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Food Preservation

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Food Preservation

How-To's on putting food aside: canning, freezing, drying, much more...

Location: North Carolina
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Latest Activity: Mar 7

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Comment by Harriet Fasenfest on April 23, 2011 at 9:46am

My partner in Preserve (or friend I should say) always talks the Pomona talk and I know lots of folks who do.  And if I could not have sugar or honey or agave syrup (since they will work in making jam) and I really wanted jam I would go with Pomona since you can make the stuff without any sweetener which is a sure-fired plus to many folks.  But then again, in that case I would most likely go for a fruit spread like apple butter and not use any sweetener at all as it thickens nicely and I could forgo the whole will-it-thicken-without-sugar controversy.  My understanding, based on urban legend, is that Euell Gibbons (Stalking the Wild Asparagus - a 60's tome for us first generation foragers) came up with the stuff for his brother who was a diabetic.  Can't say if that is true but its a pretty good invention for making jam without sugar.  So Pat is very good to suggest it.   My own approach was to reduce the sugar in my jam making by half of what most recipes call for.  It cooks up dandy and I eat it knowing that a power food it is not. "A little dab will do you" (you feel me there don't you pat?).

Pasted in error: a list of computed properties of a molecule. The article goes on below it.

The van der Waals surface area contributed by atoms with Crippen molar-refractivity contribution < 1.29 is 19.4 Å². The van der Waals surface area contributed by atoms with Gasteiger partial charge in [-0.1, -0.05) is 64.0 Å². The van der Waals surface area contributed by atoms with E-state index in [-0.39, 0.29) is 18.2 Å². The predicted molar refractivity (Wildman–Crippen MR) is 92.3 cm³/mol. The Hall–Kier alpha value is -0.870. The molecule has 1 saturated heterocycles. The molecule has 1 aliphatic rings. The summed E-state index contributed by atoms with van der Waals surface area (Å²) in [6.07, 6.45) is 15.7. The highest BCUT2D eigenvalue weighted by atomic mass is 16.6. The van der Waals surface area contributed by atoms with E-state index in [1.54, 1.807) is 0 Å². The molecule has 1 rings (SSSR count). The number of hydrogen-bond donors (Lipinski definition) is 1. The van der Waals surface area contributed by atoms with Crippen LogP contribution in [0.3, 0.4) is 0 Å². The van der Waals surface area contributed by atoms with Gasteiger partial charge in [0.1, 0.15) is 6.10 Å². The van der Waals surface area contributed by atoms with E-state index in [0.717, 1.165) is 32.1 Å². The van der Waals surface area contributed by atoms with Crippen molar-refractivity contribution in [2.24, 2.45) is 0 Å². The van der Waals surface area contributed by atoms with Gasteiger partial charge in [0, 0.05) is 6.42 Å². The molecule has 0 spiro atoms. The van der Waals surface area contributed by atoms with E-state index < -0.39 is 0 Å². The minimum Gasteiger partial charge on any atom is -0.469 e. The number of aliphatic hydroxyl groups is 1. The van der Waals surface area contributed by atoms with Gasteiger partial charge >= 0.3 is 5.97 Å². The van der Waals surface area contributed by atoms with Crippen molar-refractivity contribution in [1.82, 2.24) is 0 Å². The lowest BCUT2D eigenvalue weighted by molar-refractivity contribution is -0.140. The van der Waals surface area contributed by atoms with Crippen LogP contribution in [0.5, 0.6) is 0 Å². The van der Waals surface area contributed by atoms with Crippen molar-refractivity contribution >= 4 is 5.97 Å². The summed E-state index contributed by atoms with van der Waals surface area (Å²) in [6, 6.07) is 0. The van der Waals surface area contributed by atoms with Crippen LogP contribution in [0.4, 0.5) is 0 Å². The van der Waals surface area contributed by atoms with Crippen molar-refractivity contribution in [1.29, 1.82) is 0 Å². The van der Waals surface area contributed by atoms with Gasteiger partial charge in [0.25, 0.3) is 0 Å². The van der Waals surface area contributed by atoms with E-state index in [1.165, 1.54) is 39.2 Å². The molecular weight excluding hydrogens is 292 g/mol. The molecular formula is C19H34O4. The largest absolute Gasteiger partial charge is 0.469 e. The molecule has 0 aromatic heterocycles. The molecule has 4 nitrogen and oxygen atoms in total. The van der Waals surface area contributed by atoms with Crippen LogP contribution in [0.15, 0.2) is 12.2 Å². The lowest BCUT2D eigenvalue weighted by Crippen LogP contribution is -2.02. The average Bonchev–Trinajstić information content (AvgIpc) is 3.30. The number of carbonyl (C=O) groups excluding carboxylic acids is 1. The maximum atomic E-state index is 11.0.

But then again, no way, really, to reduce sugar in making jelly.  That stuff almost always calls for an equal amount of sugar to juice.  Traditionally, jelly is only made with the juice - no pulp - so it is clear as a bell, or jell, or whatever.  Judges at county fairs used to award blue ribbons for the clearest jelly so the no fruit fiber thing was important.  But I'm not a jelly fan.  Oh, maybe mint jelly would be nice but then I'd add some savory stuff to it, like some finely chopped shallots or spicy peppers and definitely chopped mint leaves (if not basil leaves as well) and use it as a savory condiment.  But the point really is....jellies need a near equal amount of sugar to fruit juice, no added pectin if made with high pectin fruit juice (tart apples or quinces for example) and cooking to the proper jelling point. 

As for using it to thicken other things....I'm not sure.  But I have wondered about that for my liquid pectin stock which I always have on hand.  I have also been reading about pectin being good for arthritis and inflammations so I will have to research that more.  Maybe a tablespoon or so in the morning would be good for these getting older bones.